The off-season also provides time for tree work. “We do a lot of tree work in-house, but we don’t usually do take-downs of mature trees. We just don’t have that expertise, and it isn’t safe,” says Jolly. This year, a local arborist association held its annual gathering and volunteer day at The Mount, performing a tremendous amount of pro bono work to help improve the health and safety of the trees. “That was a huge help,” he says.

Recently, the grounds staff has been working to open up the Woodland Gardens to create the open vistas that Edith Wharton had sought. “The Woodland areas had become very dense, and they were screening the views close to the formal grounds, so there wasn’t a lot of depth and perspective to those areas. So, we’ve put a lot of labor into opening those areas up,” Jolly explains. Brush and trees have been cut out, and the ground is regularly “scalped” using trimmers to keep seedlings and weeds from developing and to allow a groundcover of vinca to reestablish beneath the trees, as Wharton had intended. “It’s proven to be a very effective way to achieve that look and help the vinca become more dense and established,” he adds.

There are a number of experts who have researched the history of the gardens and landscape at The Mount, and they contribute to knowledge on plants and design. “There was a lot of archeological work done and research of old photos to identify where the walkways were and what plantings were used and how the various gardens were oriented to the house. They really tried to bring it back to the way it was during Edith Wharton’s time here,” says Jolly of the restoration work.

Because of the commitment to historical accuracy in that restoration, the same respect toward original plantings and design carries over to the maintenance of the property. That said, there are times when what are believed to be original plantings don’t perform well on the site. In those cases, they are replaced with a species that is “appropriate” and that will also grow better; Jolly adds, “We know what Edith Wharton planted in most cases, but we don’t know the success she had with those plantings. So, if we run into problems with something historically correct, we do have to substitute it.”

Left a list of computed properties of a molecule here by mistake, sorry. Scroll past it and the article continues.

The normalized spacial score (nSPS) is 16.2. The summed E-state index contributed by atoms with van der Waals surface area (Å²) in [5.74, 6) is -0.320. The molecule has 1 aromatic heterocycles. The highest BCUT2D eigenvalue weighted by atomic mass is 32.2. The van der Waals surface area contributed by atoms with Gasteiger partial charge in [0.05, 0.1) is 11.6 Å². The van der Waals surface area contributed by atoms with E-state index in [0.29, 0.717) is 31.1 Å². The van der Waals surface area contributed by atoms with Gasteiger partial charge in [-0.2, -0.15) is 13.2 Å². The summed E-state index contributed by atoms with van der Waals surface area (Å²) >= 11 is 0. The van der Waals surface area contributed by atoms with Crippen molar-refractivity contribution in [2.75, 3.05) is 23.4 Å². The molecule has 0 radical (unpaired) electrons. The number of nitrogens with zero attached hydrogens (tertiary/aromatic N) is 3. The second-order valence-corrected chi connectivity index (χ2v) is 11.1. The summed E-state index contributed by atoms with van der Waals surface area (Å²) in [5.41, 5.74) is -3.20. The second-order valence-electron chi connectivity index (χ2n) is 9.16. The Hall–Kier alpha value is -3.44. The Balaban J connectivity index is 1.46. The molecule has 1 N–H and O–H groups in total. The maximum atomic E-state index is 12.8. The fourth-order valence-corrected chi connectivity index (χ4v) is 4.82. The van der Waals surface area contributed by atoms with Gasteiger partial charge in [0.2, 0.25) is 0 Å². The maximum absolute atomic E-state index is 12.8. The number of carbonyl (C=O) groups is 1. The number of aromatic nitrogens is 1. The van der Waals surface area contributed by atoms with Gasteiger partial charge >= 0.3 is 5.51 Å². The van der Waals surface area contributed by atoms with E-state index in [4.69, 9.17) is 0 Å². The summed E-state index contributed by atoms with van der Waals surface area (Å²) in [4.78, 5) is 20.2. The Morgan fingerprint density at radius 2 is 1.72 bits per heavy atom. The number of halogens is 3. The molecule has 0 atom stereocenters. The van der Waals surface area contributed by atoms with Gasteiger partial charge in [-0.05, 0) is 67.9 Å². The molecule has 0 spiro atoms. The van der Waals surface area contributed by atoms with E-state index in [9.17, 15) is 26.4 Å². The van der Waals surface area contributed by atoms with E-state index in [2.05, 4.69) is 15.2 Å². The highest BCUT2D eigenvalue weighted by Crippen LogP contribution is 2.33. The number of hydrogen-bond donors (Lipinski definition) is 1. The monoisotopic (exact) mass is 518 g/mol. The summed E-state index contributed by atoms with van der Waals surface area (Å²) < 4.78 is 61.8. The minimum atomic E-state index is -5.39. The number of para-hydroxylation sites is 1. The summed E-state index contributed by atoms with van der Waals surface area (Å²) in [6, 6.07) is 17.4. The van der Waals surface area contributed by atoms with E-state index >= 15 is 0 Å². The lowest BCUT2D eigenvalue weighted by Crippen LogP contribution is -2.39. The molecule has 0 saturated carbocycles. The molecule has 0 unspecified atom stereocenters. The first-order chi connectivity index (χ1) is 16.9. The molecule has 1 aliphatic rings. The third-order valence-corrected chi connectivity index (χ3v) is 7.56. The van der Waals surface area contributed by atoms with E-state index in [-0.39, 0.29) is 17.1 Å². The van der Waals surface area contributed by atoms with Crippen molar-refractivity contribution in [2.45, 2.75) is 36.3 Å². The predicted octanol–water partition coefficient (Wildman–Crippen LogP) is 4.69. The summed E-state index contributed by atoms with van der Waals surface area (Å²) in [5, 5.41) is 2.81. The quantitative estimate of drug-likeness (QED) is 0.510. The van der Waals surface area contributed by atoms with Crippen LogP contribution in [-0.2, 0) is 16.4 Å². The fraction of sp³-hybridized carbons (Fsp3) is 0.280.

Landscaping expert Gordon Clark also provides general grounds consultation when questions arise about particular plants. Tomashek says that visitors are constantly prompting him to learn more. “Every day we get questions about the grounds and the plants, so we have to know the answers,” he says. “It keeps you on your toes. You can’t just come in, mow and go home.”

It’s difficult for all involved to fathom how far The Mount has come through all of the hard work that’s been put in to its restoration and maintenance. “It was really derelict when they started the restoration. All of the original features of the grounds were essentially gone. The pools were filled in. The original plantings and shrubs were gone. The arborvitae that used to be hedges had grown into immense trees and had to be cut out. There was tremendous civil engineering work required for draining and irrigation system installation,” says Jolly.

The Flower Garden and fountains are the focal feature of the grounds surrounding the mansion.

Tomashek says the restoration of the grounds was so well done that it makes maintenance at The Mount both enjoyable and more challenging. “We’re so fortunate because of the work that was done—we’re kind of spoiled taking care of this beautiful place,” he says.

Patrick White is a freelance writer and editor who has covered every aspect of the green industry in the past 13 years. He is based in Middlesex, Vt., and is always on the lookout for unusual stories.